A Commitment to Infant Mental Health

As the Early Success Coalition works to build the capacity of the early childhood workforce, a key priority is advancing the understanding of Infant and Early Childhood Mental Health through professional development for healthcare providers, early childhood educators, childcare providers and home visitors. 
Infants and very young children are all too often left out of conversations around mental health, but early experiences and environments can affect emotional well-being across a lifespan. Exposure to toxic stress can have a disruptive impact on a young child’s brain, resulting in the potential for lifelong physical and mental health issues. 

The Early Success Coalition takes a number of different approaches to address needs related to early mental well-being. To address the shortage of healthcare providers who are trained in infant and early childhood mental health practices we provide workshops and advocate for the integration of these practices into a wide range of environments that reach young children and their families.  o advance knowledge of best practices in infant mental health, we have also provided over 50 hours of training this year for teachers, home visitors, and childcare providers, who often work in conjunction with parent and young children.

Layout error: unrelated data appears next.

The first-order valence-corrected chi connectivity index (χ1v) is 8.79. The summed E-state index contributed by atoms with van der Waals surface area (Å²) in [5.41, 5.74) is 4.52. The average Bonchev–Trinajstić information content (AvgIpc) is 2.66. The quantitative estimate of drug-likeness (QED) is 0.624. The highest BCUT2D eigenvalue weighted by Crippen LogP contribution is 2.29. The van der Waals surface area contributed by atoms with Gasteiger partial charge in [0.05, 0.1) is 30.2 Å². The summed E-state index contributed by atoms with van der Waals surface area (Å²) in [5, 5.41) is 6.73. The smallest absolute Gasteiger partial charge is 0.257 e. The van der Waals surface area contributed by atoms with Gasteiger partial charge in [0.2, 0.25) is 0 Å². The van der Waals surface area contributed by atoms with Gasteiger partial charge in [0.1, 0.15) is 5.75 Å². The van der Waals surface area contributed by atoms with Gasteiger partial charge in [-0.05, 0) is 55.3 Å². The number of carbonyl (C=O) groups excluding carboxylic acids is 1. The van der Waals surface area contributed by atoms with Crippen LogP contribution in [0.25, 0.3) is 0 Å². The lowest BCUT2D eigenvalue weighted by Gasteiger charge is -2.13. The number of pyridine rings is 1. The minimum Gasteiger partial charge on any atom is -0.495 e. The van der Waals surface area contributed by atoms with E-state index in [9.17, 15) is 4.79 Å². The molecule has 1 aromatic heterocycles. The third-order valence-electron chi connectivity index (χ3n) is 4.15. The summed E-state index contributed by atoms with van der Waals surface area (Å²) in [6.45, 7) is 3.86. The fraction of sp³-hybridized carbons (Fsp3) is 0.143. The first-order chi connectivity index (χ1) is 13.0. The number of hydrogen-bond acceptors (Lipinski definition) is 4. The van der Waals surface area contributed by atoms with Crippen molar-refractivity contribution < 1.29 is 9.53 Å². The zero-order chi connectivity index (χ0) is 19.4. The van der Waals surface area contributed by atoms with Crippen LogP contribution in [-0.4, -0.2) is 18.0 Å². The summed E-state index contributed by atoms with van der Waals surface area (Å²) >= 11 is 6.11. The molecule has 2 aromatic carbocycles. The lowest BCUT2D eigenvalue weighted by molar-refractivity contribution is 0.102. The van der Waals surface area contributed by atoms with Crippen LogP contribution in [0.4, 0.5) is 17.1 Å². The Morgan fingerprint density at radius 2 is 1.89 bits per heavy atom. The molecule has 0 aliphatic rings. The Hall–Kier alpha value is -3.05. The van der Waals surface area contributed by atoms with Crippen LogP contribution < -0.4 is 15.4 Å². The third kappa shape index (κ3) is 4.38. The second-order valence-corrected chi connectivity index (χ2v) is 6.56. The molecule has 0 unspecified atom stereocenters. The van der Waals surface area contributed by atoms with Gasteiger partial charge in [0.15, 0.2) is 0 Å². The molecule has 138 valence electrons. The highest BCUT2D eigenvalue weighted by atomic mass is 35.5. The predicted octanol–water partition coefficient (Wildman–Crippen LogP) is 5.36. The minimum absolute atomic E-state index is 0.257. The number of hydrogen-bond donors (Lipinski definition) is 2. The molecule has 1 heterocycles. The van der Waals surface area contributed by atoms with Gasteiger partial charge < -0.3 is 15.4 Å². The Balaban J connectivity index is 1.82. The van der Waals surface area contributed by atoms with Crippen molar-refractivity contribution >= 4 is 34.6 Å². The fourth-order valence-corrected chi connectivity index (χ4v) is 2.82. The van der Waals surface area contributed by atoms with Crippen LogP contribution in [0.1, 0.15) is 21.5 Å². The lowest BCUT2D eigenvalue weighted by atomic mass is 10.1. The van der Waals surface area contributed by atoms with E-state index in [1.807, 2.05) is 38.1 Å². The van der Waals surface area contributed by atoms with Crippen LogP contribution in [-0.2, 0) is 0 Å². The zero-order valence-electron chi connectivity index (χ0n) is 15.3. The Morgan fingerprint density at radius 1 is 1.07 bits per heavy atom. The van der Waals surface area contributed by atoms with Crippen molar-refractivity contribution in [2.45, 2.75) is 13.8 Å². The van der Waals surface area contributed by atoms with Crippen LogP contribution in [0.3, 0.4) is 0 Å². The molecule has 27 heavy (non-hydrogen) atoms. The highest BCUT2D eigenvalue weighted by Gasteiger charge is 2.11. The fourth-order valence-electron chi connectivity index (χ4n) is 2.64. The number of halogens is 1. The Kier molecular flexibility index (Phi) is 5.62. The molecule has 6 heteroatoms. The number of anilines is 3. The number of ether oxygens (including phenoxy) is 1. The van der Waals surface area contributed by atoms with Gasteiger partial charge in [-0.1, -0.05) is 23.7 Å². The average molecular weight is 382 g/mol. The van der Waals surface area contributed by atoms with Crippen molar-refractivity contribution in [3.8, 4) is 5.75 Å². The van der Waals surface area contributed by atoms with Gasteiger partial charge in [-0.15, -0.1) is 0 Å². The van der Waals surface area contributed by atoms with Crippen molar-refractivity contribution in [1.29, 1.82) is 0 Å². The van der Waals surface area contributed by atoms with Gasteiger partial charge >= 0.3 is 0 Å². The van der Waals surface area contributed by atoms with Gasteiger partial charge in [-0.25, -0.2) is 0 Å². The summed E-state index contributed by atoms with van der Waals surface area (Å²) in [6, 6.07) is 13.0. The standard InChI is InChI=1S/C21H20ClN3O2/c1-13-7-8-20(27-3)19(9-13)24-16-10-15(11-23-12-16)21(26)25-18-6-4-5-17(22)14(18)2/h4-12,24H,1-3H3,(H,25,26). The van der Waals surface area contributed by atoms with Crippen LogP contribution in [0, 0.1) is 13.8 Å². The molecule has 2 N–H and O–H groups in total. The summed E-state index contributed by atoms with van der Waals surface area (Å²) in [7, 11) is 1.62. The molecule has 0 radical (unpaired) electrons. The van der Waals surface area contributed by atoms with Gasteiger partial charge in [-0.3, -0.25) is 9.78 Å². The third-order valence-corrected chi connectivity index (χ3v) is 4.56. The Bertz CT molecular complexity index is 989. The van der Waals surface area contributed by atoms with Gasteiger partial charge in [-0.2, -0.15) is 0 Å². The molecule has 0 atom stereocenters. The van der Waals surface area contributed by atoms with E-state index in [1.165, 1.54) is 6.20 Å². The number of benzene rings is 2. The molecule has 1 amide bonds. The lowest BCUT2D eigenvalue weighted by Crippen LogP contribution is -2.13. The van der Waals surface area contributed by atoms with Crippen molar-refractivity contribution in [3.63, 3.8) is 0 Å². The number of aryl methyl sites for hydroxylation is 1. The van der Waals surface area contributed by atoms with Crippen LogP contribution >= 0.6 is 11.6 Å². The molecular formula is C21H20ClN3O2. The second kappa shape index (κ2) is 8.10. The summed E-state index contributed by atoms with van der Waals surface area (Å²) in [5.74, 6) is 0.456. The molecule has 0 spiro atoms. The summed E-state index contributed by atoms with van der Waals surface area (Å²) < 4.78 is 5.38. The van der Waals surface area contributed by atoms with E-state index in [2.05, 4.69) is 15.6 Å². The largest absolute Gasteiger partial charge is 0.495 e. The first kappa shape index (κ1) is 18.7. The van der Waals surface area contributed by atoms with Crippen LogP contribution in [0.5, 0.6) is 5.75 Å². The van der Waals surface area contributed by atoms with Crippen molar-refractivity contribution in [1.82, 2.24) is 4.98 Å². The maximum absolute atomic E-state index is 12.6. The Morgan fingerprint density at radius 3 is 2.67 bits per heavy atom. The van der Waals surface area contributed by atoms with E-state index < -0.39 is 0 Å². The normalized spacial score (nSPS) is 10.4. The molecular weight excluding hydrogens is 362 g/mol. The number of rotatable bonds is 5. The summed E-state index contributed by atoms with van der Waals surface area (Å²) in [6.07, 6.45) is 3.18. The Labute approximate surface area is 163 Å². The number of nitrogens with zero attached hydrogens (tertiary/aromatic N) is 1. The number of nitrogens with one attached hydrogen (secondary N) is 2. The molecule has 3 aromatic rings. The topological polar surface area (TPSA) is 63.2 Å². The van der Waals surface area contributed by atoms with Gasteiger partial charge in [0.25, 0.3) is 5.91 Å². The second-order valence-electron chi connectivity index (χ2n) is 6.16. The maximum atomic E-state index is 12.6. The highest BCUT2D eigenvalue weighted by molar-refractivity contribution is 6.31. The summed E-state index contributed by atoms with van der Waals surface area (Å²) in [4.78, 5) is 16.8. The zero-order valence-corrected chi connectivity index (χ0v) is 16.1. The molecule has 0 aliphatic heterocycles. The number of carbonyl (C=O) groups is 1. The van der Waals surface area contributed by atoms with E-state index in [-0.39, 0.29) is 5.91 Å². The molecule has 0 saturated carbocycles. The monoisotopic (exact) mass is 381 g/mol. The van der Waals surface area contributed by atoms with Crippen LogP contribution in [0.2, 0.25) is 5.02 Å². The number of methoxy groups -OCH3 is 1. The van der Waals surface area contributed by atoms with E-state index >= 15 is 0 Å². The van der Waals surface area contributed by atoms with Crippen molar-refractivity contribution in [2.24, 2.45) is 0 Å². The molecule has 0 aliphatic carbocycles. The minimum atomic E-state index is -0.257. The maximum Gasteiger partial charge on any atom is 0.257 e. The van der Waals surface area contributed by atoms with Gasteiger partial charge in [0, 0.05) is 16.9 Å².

Early identification and intervention can mitigate the negative effects of toxic stress and promote better outcomes, so we partner with pediatric clinics to provide screenings for key factors that affect early emotional health, such as positive parent-child relationships. 

We provide childcare centers, pediatric clinics, and home visiting programs with social-emotional resources that can be distributed to parents to assist them in creating a positive environment that fosters healthy child development. Through these methods, we are working hard to ensure that all children experience safe and nurturing relationships to promote positive mental health.

Visit to learn more about the work of the Early Success Coalition  and its members or contact Kellie Mitchell, Early Success Coalition Director at